U.S. OFFICE OF PERSONNEL MANAGEMENT OFFICE OF THE INSPECTOR GENERAL OFFICE OF AUDITS Final Audit Report Subject: Audit of the Federal Employees Health Benefits Program Operations at Union Health Service, Inc. Report No. 1C-76-00-12-006 Date: August 20, 2012 -- CAUTION -- This audit report has been distributed to Federal officials who are responsible for the administration of the audited program. This audit report may contain proprietary data which is protected by Federal law (18 U.S.C. 1905). Therefore, while this audit report is available under the Freedom of Information Act and made available to the public on the OIG webpage, caution needs to be exercised before releasing the report to the general public as it may contain proprietary information that was redacted from the publicly distributed copy. AUDIT REPORT Federal Employees Health Benefits Program Community-Rated Health Maintenance Organization Union Health Service, Inc. Contract Number CS 1571 - Plan Code 76 Chicago, Illinois Report No. 1C-76-00-12-006 Date: ___________________ August 20, 2012 Michael R. Esser Assistant Inspector General for Audits -- CAUTION -- This audit report has been distributed to Federal officials who are responsible for the administration of the audited program. This audit report may contain proprietary data which is protected by Federal law (18 U.S.C. 1905). Therefore, while this audit report is available under the Freedom of Information Act and made available to the public on the OIG webpage, caution needs to be exercised before releasing the report to the general public as it may contain proprietary information that was redacted from the publicly distributed copy. EXECUTIVE SUMMARY Federal Employees Health Benefits Program Community-Rated Health Maintenance Organization Union Health Service, Inc. Contract Number CS 1571 - Plan Code 76 Chicago, Illinois Report No. 1C-76-00-12-006 Date: August 20, 2012 The Office of the Inspector General performed an audit of the Federal Employees Health Benefits Program (FEHBP) operations at Union Health Service, Inc. (Plan). The audit covered contract years 2007 through 2011, and was conducted at the Plan’s office in Chicago, Illinois. This report questions $1,110,730 for inappropriate health benefit charges to the FEHBP in contract years 2007 through 2011. The questioned amounts include $1,035,784 for defective pricing, and $74,946 due the FEHBP for lost investment income, calculated through June 30, 2012. In contract years 2007 through 2011, the Plan gave a similarly sized subscriber group (SSSG) a discount; however, the same discount was not given to the FEHBP. Applying the SSSG discounts to our audited rates results in overcharges to the FEHBP of $35,499; $68,307; $270,745; $612,425; and $48,808 in 2007, 2008, 2009, 2010, and 2011, respectively. Consistent with the FEHBP regulations and contract, the FEHBP is due $74,946 for lost investment income, calculated through June 30, 2012, on the defective pricing findings. i CONTENTS Page EXECUTIVE SUMMARY .............................................................................................. i I. INTRODUCTION AND BACKGROUND..................................................................... 1 II. OBJECTIVES, SCOPE, AND METHODOLOGY ......................................................... 3 III. AUDIT FINDINGS AND RECOMMENDATIONS ...................................................... 5 1. Premium Rate Review ................................................................................................. 5 2. Loss Investment Income .............................................................................................. 8 IV. MAJOR CONTRIBUTORS TO THIS REPORT .......................................................... 10 Appendix (Union Health Service’s May 21, 2012, response to the draft report) The Plan has participated in the FEHBP since 1975 and provides health benefits to FEHBP members in the Chicago, Illinois area. The last audit of the Plan conducted by our office was in 2006. All issues from that audit have been resolved. 2 II. OBJECTIVES, SCOPE, AND METHODOLOGY Objectives The primary objectives of the audit were to verify that the Plan offered market price rates to the FEHBP and to verify that the loadings to the FEHBP rates were reasonable and equitable. Additional tests were performed to determine whether the Plan was in compliance with the provisions of the laws and regulations governing the FEHBP. Scope FEHBP Premiums Paid to Plan We conducted this performance audit in accordance with generally accepted government $5 auditing standards. Those standards require that $4 Millions we plan and perform the audit to obtain $3 sufficient, appropriate evidence to provide a reasonable basis for our findings and conclusions $2 based on our audit objectives. We believe that $1 the evidence obtained provides a reasonable basis for our findings and conclusions based on $0 2007 2008 2009 2010 2011 our audit objectives. Revenue $2.3 $2.5 $2.6 $3.4 $4.4 This performance audit covered contract years 2007 through 2011. For these contract years, the FEHBP paid approximately $15.2 million in premiums to the Plan. The premiums paid for each contract year audited are shown on the chart above. OIG audits of community-rated carriers are designed to test carrier compliance with the FEHBP contract, applicable laws and regulations, and OPM rate instructions. These audits are also designed to provide reasonable assurance of detecting errors, irregularities, and illegal acts. We obtained an understanding of the Plan’s internal control structure, but we did not use this information to determine the nature, timing, and extent of our audit procedures. However, the audit included such tests of the Plan’s rating system and such other auditing procedures considered necessary under the circumstances. Our review of internal controls was limited to the procedures the Plan has in place to ensure that: • The appropriate similarly sized subscriber groups (SSSG) were selected; • the rates charged to the FEHBP were the market price rates (i.e., equivalent to the best rate offered to the SSSGs); and • the loadings to the FEHBP rates were reasonable and equitable. In conducting the audit, we relied to varying degrees on computer-generated billing, enrollment, and claims data provided by the Plan. We did not verify the reliability of the data generated by 3 the various information systems involved. However, nothing came to our attention during our audit testing utilizing the computer-generated data to cause us to doubt its reliability. We believe that the available data was sufficient to achieve our audit objectives. Except as noted above, the audit was conducted in accordance with generally accepted government auditing standards, issued by the Comptroller General of the United States. The audit fieldwork was performed at the Plan’s office in Chicago, Illinois, during October 2011. Additional audit work was completed at our offices in Jacksonville, Florida and Cranberry Township, Pennsylvania. Methodology We examined the Plan’s Federal rate submissions and related documents as a basis for validating the market price rates. In addition, we examined the rate development documentation and billings to other groups, such as the SSSGs, to determine if the market price was actually charged to the FEHBP. Finally, we used the contract, the Federal Employees Health Benefits Acquisition Regulations, and OPM’s Rate Instructions to Community-Rated Carriers to determine the propriety of the FEHBP premiums and the reasonableness and acceptability of the Plan’s rating system. To gain an understanding of the internal controls in the Plan’s rating system, we reviewed the Plan’s rating system policies and procedures, interviewed appropriate Plan officials, and performed other auditing procedures necessary to meet our audit objectives. 4 reconciled rates shows that the FEHBP was overcharged $68,307 in contract year 2008 (see Exhibit B). 2009 As in previous years, the Plan selected and as SSSGs for contract year 2009. We disagree with these selections. Again, we selected and as the SSSGs for contract year 2009, because they were closest in size to the FEHBP. Our analysis of the rates charged to the SSSGs shows that received a percent discount and received a percent discount. The FEHBP received a discount of percent for contract year 2009. Since the FEHBP is entitled to a discount equivalent to the largest discount given to an SSSG, we recalculated the FEHBP rates using the percent discount given to A comparison of our audited rates to the Plan’s reconciled rates shows that the FEHBP was overcharged $270,745 in contract year 2009 (see Exhibit B). 2010 As in previous years, the Plan selected and as SSSGs for contract year 2010. We disagree with these selections. Again, we selected and as the SSSGs for contract year 2010, because they were closest in size to the FEHBP. Our analysis of the rates charged to the SSSGs shows that received a percent discount and received a percent discount. The FEHBP received a discount of percent for contract year 2010. Since the FEHBP is entitled to a discount equivalent to the largest discount given to an SSSG, we recalculated the FEHBP rates using the percent discount given to A comparison of our audited rates to the Plan’s reconciled rates shows that the FEHBP was overcharged $612,425 in contract year 2010 (see Exhibit B). 2011 As in previous years, the Plan selected and as SSSGs for contract year 2011. We disagree with these selections. Again, we selected and as the SSSGs for contract year 2011, because they were closest in size to the FEHBP. Our analysis of the rates charged to the SSSGs shows that received a percent discount and received a percent discount. The FEHBP received a discount of percent for contract year 2011. Since the FEHBP is entitled to a discount equivalent to the largest discount given to an SSSG, we recalculated the FEHBP rates using the percent discount given to A comparison of our audited rates to the Plan’s reconciled rates shows that the FEHBP was overcharged $48,808 in contract year 2011 (see Exhibit B). 6 The Plan’s comments regarding the term discount in the draft report do not have an effect on the questioned cost. For the purposes of the audit, the term discount refers to any differences between the audited rates and the Plan’s reconciled rates. The OIG audited rates include the actual capitation rates filed with the State of Illinois. No valid support was provided for a reconciliation adjustment. The auditor’s calculations only go to Line 5 rates of the Attachment III of the reconciliations that are submitted to OPM. The cost of printing the FEHBP benefit brochures is applied after Line 5 and has no bearing on our audited rates. The audited rates correctly exclude the printing cost of the FEHBP benefit brochures. According to the OPM benefit brochures, the FEHBP did not receive the smoking cessation benefit until 2011; therefore, the smoking cessation benefit should not have been charged to the FEHBP in contract years 2007 through 2010. We do not agree that the Plan should give the SSSGs a Medicare credit or the FEHBP a Medicare loading. The Plan’s rating methodology does not include Medicare credits or loadings and, therefore, neither can be added to the FEHBP’s rate or the SSSGs’ rates. Our audited rates properly exclude any Medicare adjustments since it is not the Plan’s practice. Recommendation 1 We recommend that the contracting officer require the Plan to return $1,035,784 to the FEHBP for defective pricing in contract years 2007 through 2011. 2. Lost Investment Income $74,946 In accordance with the FEHBP regulations and the contract between OPM and the Plan, the FEHBP is entitled to recover lost investment income on the defective pricing findings in contract years 2007 through 2011. We determined that the FEHBP is due $74,946 for lost investment income, calculated through June 30, 2012 (see Exhibit C). In addition, the FEHBP is entitled to lost investment income for the period beginning July 1, 2012, until all defective pricing finding amounts have been returned to the FEHBP. Federal Employees Health Benefits Acquisition Regulation 1652.215-70 provides that, if any rate established in connection with the FEHBP contract was increased because the carrier furnished cost or pricing data that was not complete, accurate, or current as certified in its Certificate of Accurate Pricing, the rate shall be reduced by the amount of the overcharge caused by the defective data. In addition, when the rates are reduced due to defective pricing, the regulation states that the government is entitled to a refund and simple interest on the amount of the overcharge from the date the overcharge was paid to the carrier until the overcharge is liquidated. 8 Our calculation of lost investment income is based on the United States Department of the Treasury's semiannual cost of capital rates. Plan’s Comments (see Appendix): The Plan did not comment on this finding. 9 IV. MAJOR CONTRIBUTORS TO THIS REPORT Community-Rated Audits Group , Auditor-in-Charge , Auditor , Jr., Chief Senior Team Leader 10 Exhibit A Union Health Service, Inc. Summary of Questioned Costs Defective Pricing Questioned Costs: Contract Year 2007 $35,499 Contract Year 2008 $68,307 Contract Year 2009 $270,745 Contract Year 2010 $612,425 Contract Year 2011 $48,808 Total Defective Pricing Questioned Costs $1,035,784 Lost Investment Income $74,946 Total Questioned Cost $1,110,730 Exhibit B Page 1 of 2 Union Health Service, Inc. Defective Pricing Questioned Costs 2007 Contract Year Single Family Plan's Reconcilied Rates Audited Line 5 Rates Overcharge March 31, 2007 Enrollment x 26 pay periods Amount Due FEHBP in 2007 $35,499 2008 Contract Year Single Family Plan's Reconcilied Rates Audited Line 5 Rates Overcharge March 31, 2008 Enrollment x 26 pay periods Amount Due FEHBP in 2008 $68,307 2009 Contract Year Single Family Plan's Reconcilied Rates Audited Line 5 Rates Overcharge March 31, 2009 Enrollment x 26 pay periods Amount Due FEHBP in 2009 $270,745 Exhibit B Page 2 of 2 Union Health Service, Inc. Defective Pricing Questioned Costs 2010 Contract Year Single Family Plan's Reconcilied Rates Audited Line 5 Rates Overcharge March 31, 2010 Enrollment x 26 pay periods Amount Due FEHBP in 2010 $612,425 2011 Contract Year Single Family Plan's Reconcilied Rates Audited Line 5 Rates Overcharge March 31, 2011 Enrollment x 26 pay periods Amount Due FEHBP in 2011 $48,808 Total Defective Pricing Questioned Cost $1,035,784 Exhibit C Union Health Service, Inc. Lost Investment Income Year 2007 2008 2009 2010 2011 Jun-12 Total Audit Findings: Defective Pricing $35,499 $68,307 $270,745 $612,425 $48,808 $0 $1,035,784 Totals (per year): $35,499 $68,307 $270,745 $612,425 $48,808 $0 $1,035,784 Cumulative Totals: $35,499 $103,806 $374,551 $986,976 $1,035,784 $1,035,784 $1,035,784 Average Annual Interest Rate: 5.500% 4.938% 5.250% 3.188% 2.563% 2.000% Interest on Prior Years Findings: $0 $1,753 $5,450 $11,939 $25,291 $10,358 $54,791 Current Years Interest: $976 $1,686 $7,107 $9,761 $625 $0 $20,155 Total Cumulative Interest $976 $3,439 $12,557 $21,700 $25,916 $10,358 $74,946 Through June 30, 2012 Appendix May 21, 2012 Chief Community-Rated Audits Group U.S. Office of Personnel Management Office of the Inspector General 800 Cranberry Woods Drive, Suite 270 Cranberry Township, Pennsylvania 16066 Re: Response to draft audit report of Union Health Service, Inc., Chicago, Illinois, Report No. 1C-76-00-12-006 Note: This document references supporting information accessible via hyperlinks. It is recommended that the document be viewed from a computer file opened from the accompanying CD or from a hard drive in which all of the accompanying files are stored in the same folder. Dear : Deleted by OIG – Not Relevant to the Final Report The above paragraphs quote statements by OIG in 2007 and I agree with them. Our circumstances have not changed since then regarding the selection of SSSGs. The various observations described in the draft report are not significantly challenged in this response, but the conclusion is. I agree with most of the numbers although a few differences will be mentioned and I will identify some items that were apparently overlooked. But in general, I believe the reported observations are insufficient to support the draft recommendations. My main interest now is to present additional information that I think is essential for correctly assessing our overall compliance with OPM’s rating guidelines and objectives. This response will focus on the following areas that I believe are most relevant. • The suitability of the selected SSSGs • Observations with the draft calculations and reported findings • Other relevant information for supporting a conclusion • Our conclusion and recommended actions Appendix Selected SSSGs We were surprised that OIG selected and We initially expressed our reservations with the auditor-in-charge and he encouraged us to not be overly concerned at that point because the issues we identified should be addressed at another level in the process. I inferred that he was basically saying, in so many words, “I will proceed with the general audit template we routinely use, and at a later stage you can work with others to determine how the findings should be interpreted and applied”. I was comfortable with that approach believing that we should reach the same conclusions regardless of what was selected for SSSGs because all premiums are calculated from common base capitation rates (applicable to either a “clinic-only” or a “clinic and non-clinical” benefit package). However, I now see two developments that I did not expect — • We made two administrative mistakes over the years; (1) our billing department failed to bill the newly calculated rates for one of the selected SSSGs in one year, and (2) I erred in adjusting the step-up factors for one selected SSSG when we eventually started combining the two small groups for rating purposes. • I did not foresee OIG extrapolating such heavy conclusions from the limited observations. Suitability of the selected SSSGs: Deleted by OIG – Not Relevant to the Final Report The selected SSSGs violate requirements of OPM’s guidelines. • Neither group ensures that “OPM receives an equitable and reasonable market-based rate”. The groups do not shop their premium; they have no negotiating clout; there is no employer-paid premium contribution for and the current active employees are excluded from joining the Plan (retirees only are enrolled with us). • The members are not employees and, further, would satisfy OPM’s definition of a “Purchasing Alliance” (requiring exclusion of the group as an SSSG). OPM’s guidelines exclude Purchasing Alliances with less than 100 enrollees from eligibility as an SSSG. In addition to OPM’s published guidelines, other reasons to exclude and as eligible SSSGs include: • New members are not being added to these groups. The groups have been reorganized; was in receivership and is now administered by another union. Although we have maintained the "group" structure for administrative purposes (list billing), the remaining members are, in substance, individuals that otherwise we would be obligated to cover with the same benefits under state required individual conversion privileges (one member has a dependent with a serious pre existing condition). • Our underwriting guidelines, like most carriers, will not allow us to enroll a group of less than 10 employees without individual underwriting. • Most of the subscribers have Medicare coverage. • Extrapolation of measurements from an SSSG (e.g., SSSG variance values) to estimate corresponding amounts in a target population (e.g., FEHBP corresponding values) requires that the SSSG has a statistically credibility database (this is not the case for very small groups). The implications are extreme. The sensitivity of this issue can be seen by going to an Excel Appendix spreadsheet that shows the change in premium for resulting from a slight change in the demographics. Change the value in cell C27 from 1 to zero (eliminating the one family of three members). The calculated premium yield PMPM (capitation) shown in cell H30 drops from to , a decrease of more than 20%. The annual premium of the FEHBP is roughly $5 million dollars. A refund of 20% of the FEHBP premium for a single year would be approximately $1 million (20% of $5 million). The combined annual premium of both SSSGs is roughly $65,000. Clearly something is wrong with an approach that could cause an adjustment equal to fifteen times the SSSG’s annual premium if the SSSG merely loses one family subscriber. Calculations and reported findings Discount Text from the draft report’s executive summary states, “For contract years 2007, 2008, 2009, 2010, and 2011, we determined that the FEHBP's rates were overstated by $35,499, $68,307, $270,745, $612,425, and $48,808, respectively. More specifically, the Plan did not apply a similarly sized subscriber group (SSSG) discount to the FEHBP's rates.” In the Audit Findings and Recommendations section of the draft report, the first three sentences of the findings paragraph for each year of the audit are based on the issue of discounts. The text is: “Our analysis of the rates charged to the SSSGs shows that received a ___ percent discount and received a ___ percent discount. The FEHBP received a discount of ___ percent for contract year ____. Since the FEHBP is entitled to a discount equivalent to the largest discount given to an SSSG, we recalculated the FEHBP rates using the ____ percent discount given to Local ___”. OIG is using the term “discount” in the draft report as a catch-all word related to any and all observable differences. But that is not the meaning constructed from OPM’s guidelines and reconciliation instructions. The context from OPM’s guidelines and instructions consistently implies that the term “discount” is intended to have a common usage meaning that essentially indicates a willful price mark-down made to create an economic benefit. The meaning of “discount” does not include such things as routine errors (e.g., a procedural mistake within an organization to properly bill a communicated price change) or normal statistical variation (e.g., sudden enrollment changes in very small groups). Evidence of what “discount” means within the context of OPM’s guidelines includes: • The format of the OPM reconciliation form shows that many factors affecting rates are distinct from what is labeled “discount” (e.g., benefit loadings, standard loadings, brochure printing, and reconciliation adjustments from the previous year). • The “Example of TCR/ACR Comparison Sheet” within “OPM’s Rate Reconciliation Instructions” shows that the first-level step-up factor and the family/self ratio are clearly distinct from what is labeled “Total Discount”. • OPM’s Community Rating Guidelines indicate that rates cannot be changed once they are proposed, but discounts can later be offered. It follows that discounts are distinct from the other factors that go into establishing rates. Appendix Proper understanding of the term “discount” is not intended to be an argument of semantics. It is central to an auditor’s effort to fairly apply marketplace accountability. It would be an issue of fairness (or lack of) if there is a practice of denying the FEHBP an advantage that is applied to benefit other groups; however, that is not what we’re dealing with in these audit calculations. I believe no group except the FEHBP ever received a real discount. Further, even if OIG takes the position that one or both of the two small groups received a larger “discount”, it remains true that the vast majority of our members (from ) did not have a discount at all, according to OIG’s usage of the term. FEHBP received favorable treatment relative to the marketplace. Prior/Post Reconciliation Adjustments The auditor’s work papers supporting the draft report include worksheets for calculating the difference between the Plan’s rates and the reconciled rates established by the audit. The amounts shown for the Plan's rates do not include the Plan’s reconciliation adjustments from either the prior or subsequent year. Therefore, recognized differences that have been properly corrected via the annual reconciliation process are ignored in the draft audit report. Perhaps OIG is assuming that reconciliation adjustments offset one another from year to year and, thus, can be ignored; in other words, reconciliation adjustments are mere timing differences. That assumption might be reasonable (although not precise) if we were attempting to calculate the accumulated effect of errors and corrections over a span of time. However, that is not what the auditor is attempting to calculate. The auditor is attempting to independently define the rate components of each respective year, add them together, compare the sum to the amount charged by the Plan, and define the difference as a discount. Aside from my earlier discussion of the meaning of "discount", the effect of prior and subsequent reconciliation adjustments must be included to recognize corrections already made by the Plan. Overlooked or incorrectly calculated items The calculated rates per the audit do not include the cost of the smoking cessation benefits ($ per member-per-month). The calculated rates per the audit do not include the cost of printing the FEHBP brochure. The costs vary slightly from year to year; it was $11,966 in 2010. Deleted by OIG – Not Relevant to the Final Report Prescription drugs benefit variance The premium rates developed for all of the years covered by this audit were prepared without any loading for the prescription drugs benefit. Prior to 2011, we did not have group-specific data showing the cost of the group’s prescription drugs benefit for the FEHBP. During the years covered by the audit we did not have groups with a prescription drugs benefit except (1) the comprehensive benefits offered to the FEHBP, and and (2) a minimal benefit offered to covering only limited items on a Appendix restricted formulary of low-cost generic drugs. For the FEHBP we did not even have any claims data; all of the prescriptions were dispensed directly from our clinic’s internal pharmacy, without generating a claim. In other words, our total book of business for prescription drugs benefits was predominately minimal generic program, the FEHBP’s comprehensive program, and the comprehensive benefits for the two small groups that, together, were too small to produce any credible data. We knew that the aggregate cost of all prescription drugs benefits was about in 2011 (even less in the earlier years when the formulary was more limited). We also knew that the cost for the FEHBP should be more because it covers brand-name drugs as well as many popular generics that were not on ormulary, but we had no idea that the costs would be times more. We now know that the prescription drugs benefit cost for the comprehensive program (FEHBP’s) was per-member-per month, a figure OIG confirmed in the audit. This knowledge was learned only after we started contracting with Walgreens to provide pharmacy benefit management (PBM) services. The PMB reports provided the group specific data and we were surprised at what we saw. With the help of the physicians on our Pharmaceutical and Therapeutics Committee, and with consulting input from Walgreens, we reviewed the differences in the experience of (with the limited benefits) compared to the FEHBP (with the comprehensive benefits). We now understand the FEHBP cost is not abnormal; commercial groups with comprehensive benefits and conventional copayments commonly have expenses in the range of per-member-per-month. The cost for the benefits is not comparable. Question: What does all of this pharmacy history have to do with the FEHBP reconciliation? Answer: Connecting this history with an understanding of how the baseline premium capitation rates were developed shows that and (the two large groups not considered by OIG as SSSGs) have been heavily subsidizing the FEHBP. Our rating methodology builds the FEHBP premium from two baseline capitation rates, one rate for services generally rendered in our clinics (e.g., physician services) and another for non-clinical benefits (e.g., hospital services). The “clinical” rate is derived from a financial forecast prepared each fall that determines the January renewal premiums charged to the large groups, and . All known or estimated factors are loaded into the forecast model before locking in on the clinical rate in the final step. The clinical rate is a plugged amount that will yield the desired level of profitability. If values loaded into the forecast model for the FEHBP premium (earlier steps in the forecast) are inadequate because the cost of prescription drugs is understated, the understatement will cause an offsetting increase to the capitation rate for clinical services. Yes, that offset is charged to the FEHBP, too; nevertheless, the large groups have borne the vast majority of the burden. Medicare offset OPM recognizes that it is important to adjust the premium for the impact of Medicare benefits offsetting risk that otherwise would be payable by the Plan. Line 4 (c) of OPM's form for premium reconciliation is entitled “Medicare loading”. Most commercial employers would not have retirees included in their group with Medicare benefits (at least not to the extent as within the FEHBP group). However, as stated above in the section entitled “Suitability of the selected SSSGs”, most of the subscribers in and have Medicare coverage. Medicare impacts the net claims cost with a very large reduction for the SSSGs ( & relative to the FEHBP. Our analysis shows the combined SSSGs should have a Medicare loading, relative to the FEHBP, of a negative PMPM; that is, the SSSGs risk to the Plan is PMPM less than the risk of FEHBP due to the SSSGs having more help from Medicare. However, since the loading was not built into the SSSG's premium, the SSSGs were effectively overcharged (all else being equal) Appendix relative to the FEHBP. A reconciliation of FEHBP and SSSGs should apply this observation as either an increase in the SSSG's premium or a reduction of the FEHBP premium to make them comparable. Premium stability and step-up factors OPM understands the importance of price stability. And OPM understands the need to build safeguards into the calculations that will protect against price spikes from year to year. This is why OPM’s Office of Actuaries negotiates and administers contingency reserves with the plans. Establishment of a contingency reserve is not feasible for groups such as and but at least we can avoid abrupt major changes in demographic assumptions (e.g., caused by the routine enrollment or disenrollment of a few members, perhaps only one family) and, thus, avoid whiplashing the premium up and down. In most circumstances, it is important to use a group’s actual demographic data in developing step-up factors. Otherwise, the blended premium per member can be distorted (unwittingly or by willful manipulation). For traditional community rated premium, OPM's guidelines require the usage of group specific data for the SSSGs if group specific data is used for the FEHBP. If the FEHBP and the SSSGs were all groups large enough to have credible demographic data (a reasonably predictable distribution of contract types), the guidelines would work as expected. The FEHBP is large enough, but the SSSGs are not. We need to consider the implications as well as the intent of the guidelines and balance the competing objectives of price stability and usage of actual data. Unfortunately, I caused a complication by incorrectly entering a wrong value for the conversion factor in 2011. The auditor is correct that the capitation to single premium conversion factor used in 2011 must be greater than if the ratio of single to family premium in a three-tiered structure is less than I greatly regret that error; however, we must ask, “What now is the correct response to that mistake?” I believe the auditor should either ignore the error with consideration to the entire context or should fully adjust for all of the differences between the assumed and actual demographics for all years. My preferred choice is to accept the error and move on rather than make adjustments for all prior years: I say that because the demographic data is not sufficiently reliable with such small groups to extrapolate aggregate premium adjustments to the much larger FEHBP group. Otherwise, the calculations for all of the prior years in which this error was not made would show that that was significantly overcharged (i.e., or PMPM overcharged in 2009). But that’s not my interpretation; I do not view this as an over-charge to the SSSG because a very slight change membership could swing the numbers radically in the other direction. Nevertheless, that would indeed be the picture if we look solely to the actual demographics of a very small group each year. Further, looking solely to the actual demographics each year would make it impossible to have any semblance of price stability for the small groups. I think it makes much more sense to assure the demographics are reasonable with respect to the FEHBP, they are generally consistent for the small SSSGs, and the charged premium is derived from a common base capitation. Other relevant information Deleted by OIG – Not Relevant to the Final Report Appendix Deleted by OIG – Not Relevant to the Final Report Conclusion and Recommended Action I believe the audit observations and other supporting information indicate compliance with the rating guidelines; the FEHBP has not been charged more than any other group for reconciled benefits. Although I have argued that and are not groups eligible to be considered SSSGs, a corrected reconciliation on a per-member-per-month basis would, nevertheless, show a pattern of charging less to the FEHBP. Another approach for making a corrected reconciliation would be to retain the current structure used by OIG but make additional adjustments as described in this response. Considerations for these two approaches include: 1. A reconciliation of premium per member per month eliminates distortions caused by demographics and calculated step-up factors: it exposes the main issue — that is, the actual amount paid by and on behalf of each member. 2. Reconciliation with the current structure adopted by OIG would add adjustment(s) as described in this response, but not every adjustment necessarily has to be developed. As I see it, the process can stop once the conclusion is reached that the FEHBP rates do not exceed the SSSG rates for reconciled benefits and no other foreseeable adjustment remains that could push the conclusion in the other direction. I suggest starting with the most powerful and most persuasive adjustments; such as, the described adjustments for Medicare loading or the costs of prescription drugs subsidized by the large groups. Either of those issues, alone, should successfully complete the Appendix needed reconciliation. If not , I suggest taking the next items that are the easiest to address; such as, inclusion of brochure co st. smoking cessation benefits, and correcting for a miscalculation of the blended discount for 2010. After that if needed . I suggest applying the annua l reconciliation adju stments from prio r years built into the rate proposals. ~reference for resolvin g tltis audit would take an approach that does not rely solely on" and. • Although they do provide some minimal enlightenme nt they do not provid e sufficient grounds ~ DIG ' s draft conclusions. There are other approaches from reaclting the correc t conclusion. I do not have a preference on tile general approach OIG should take. but I can identi fy the followin g options: I . Abandon the curre ur structure and continue with tile SSSG selection u sed in OIG ' s prior audit using the larger group s _ and _ _ Althoug h the benefit variances for these ~ would make the rec onc~more~ it is. neverthe less. feasible. _ and_ are valid group s and have the marketplace accountability pro perties that a~d for an SSSG. 2. Exp and the current structure of tile draft audit and. as previou sly done by OIG. use all four groups as SSSGs ~ _ _ _ TIlis approach might show some rough spots (dep ending~~i~op ted from tltis respon se). but the prevalent pattern will be clear - favorable of tile FEHBP. 3. Conclude that a conventional SSSG audit is not the best means of assessing complianc e unde r tile circumstances found for tins Plan . In rhis case. alrernarive tests should be given primacy. OIG might fmd that a review of the Plan ' s historical rates relative to competitors' , or its filed medi cal loss ratio . establish the best support for a conclusion. • • • My conclusion is significantly different from what the draft report shows. Yet mo st of our ob servatio ns (not tho se focused on in tltis docume nt) are the same. TIle on-site auditors were courteous. professional . and worked very hard on the report; for that I am grareful. But I think much of tile story here is that OIG set out on a course that appeared to be relatively simple and straightforward, ration al. and likely to show an outcome consistent with our long-renn track record. That is what I expected . too. However, we found a few things we didn't expect (the phannacy variance. the conversion factor error with one group in 20 11. and an administrative oversight in corre ctly billing the_ premium in 20 10). These issues required us to look deepe r: and. as a result. we have now cOllllecte~ots on issues that were not previo usly so apparent (disqualification of the selected SSS Gs. distinction between a discount and a differe nce for another reason. Medi care loading. and MLR performance). I hope this respon se enable s us improve our un derstandings. Very trul y yours.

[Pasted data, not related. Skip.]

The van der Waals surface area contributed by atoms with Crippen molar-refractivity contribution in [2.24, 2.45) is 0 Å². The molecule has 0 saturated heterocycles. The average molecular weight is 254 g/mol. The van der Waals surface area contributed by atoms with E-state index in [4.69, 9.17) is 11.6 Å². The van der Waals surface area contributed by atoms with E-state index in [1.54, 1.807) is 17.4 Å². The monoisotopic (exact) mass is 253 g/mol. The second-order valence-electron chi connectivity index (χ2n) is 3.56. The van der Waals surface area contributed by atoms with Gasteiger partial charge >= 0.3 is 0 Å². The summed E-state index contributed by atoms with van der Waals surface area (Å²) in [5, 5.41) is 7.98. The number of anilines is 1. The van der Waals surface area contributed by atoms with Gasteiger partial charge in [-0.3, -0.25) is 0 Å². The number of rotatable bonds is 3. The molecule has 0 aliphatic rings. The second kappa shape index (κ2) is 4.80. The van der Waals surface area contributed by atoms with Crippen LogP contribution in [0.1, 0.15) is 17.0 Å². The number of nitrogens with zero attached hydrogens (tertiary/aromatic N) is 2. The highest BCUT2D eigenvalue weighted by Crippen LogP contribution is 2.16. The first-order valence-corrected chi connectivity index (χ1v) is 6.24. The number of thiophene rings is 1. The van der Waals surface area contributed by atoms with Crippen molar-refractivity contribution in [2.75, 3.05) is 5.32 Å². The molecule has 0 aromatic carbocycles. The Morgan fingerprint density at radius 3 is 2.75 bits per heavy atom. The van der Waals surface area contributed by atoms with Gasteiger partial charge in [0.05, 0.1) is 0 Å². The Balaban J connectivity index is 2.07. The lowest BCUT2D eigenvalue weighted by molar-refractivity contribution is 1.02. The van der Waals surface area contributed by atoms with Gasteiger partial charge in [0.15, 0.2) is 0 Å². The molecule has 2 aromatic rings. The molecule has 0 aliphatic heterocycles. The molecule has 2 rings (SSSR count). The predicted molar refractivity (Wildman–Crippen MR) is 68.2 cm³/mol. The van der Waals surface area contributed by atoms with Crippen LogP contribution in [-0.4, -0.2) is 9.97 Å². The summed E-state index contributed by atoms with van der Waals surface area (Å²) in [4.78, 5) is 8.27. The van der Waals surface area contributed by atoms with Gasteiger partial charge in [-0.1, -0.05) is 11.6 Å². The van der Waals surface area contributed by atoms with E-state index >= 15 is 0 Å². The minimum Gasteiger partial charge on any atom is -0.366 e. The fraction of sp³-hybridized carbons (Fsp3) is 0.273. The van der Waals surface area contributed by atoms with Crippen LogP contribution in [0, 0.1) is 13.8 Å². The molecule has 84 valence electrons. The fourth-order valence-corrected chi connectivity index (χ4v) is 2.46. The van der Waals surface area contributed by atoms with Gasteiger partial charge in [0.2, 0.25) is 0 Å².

Audit of the Federal Employees Health Benefits Program Operations at Union Health Service, Inc.
Published by the Office of Personnel Management, Office of Inspector General on 2012-08-20.
Below is a raw (and likely hideous) rendition of the original report. (PDF)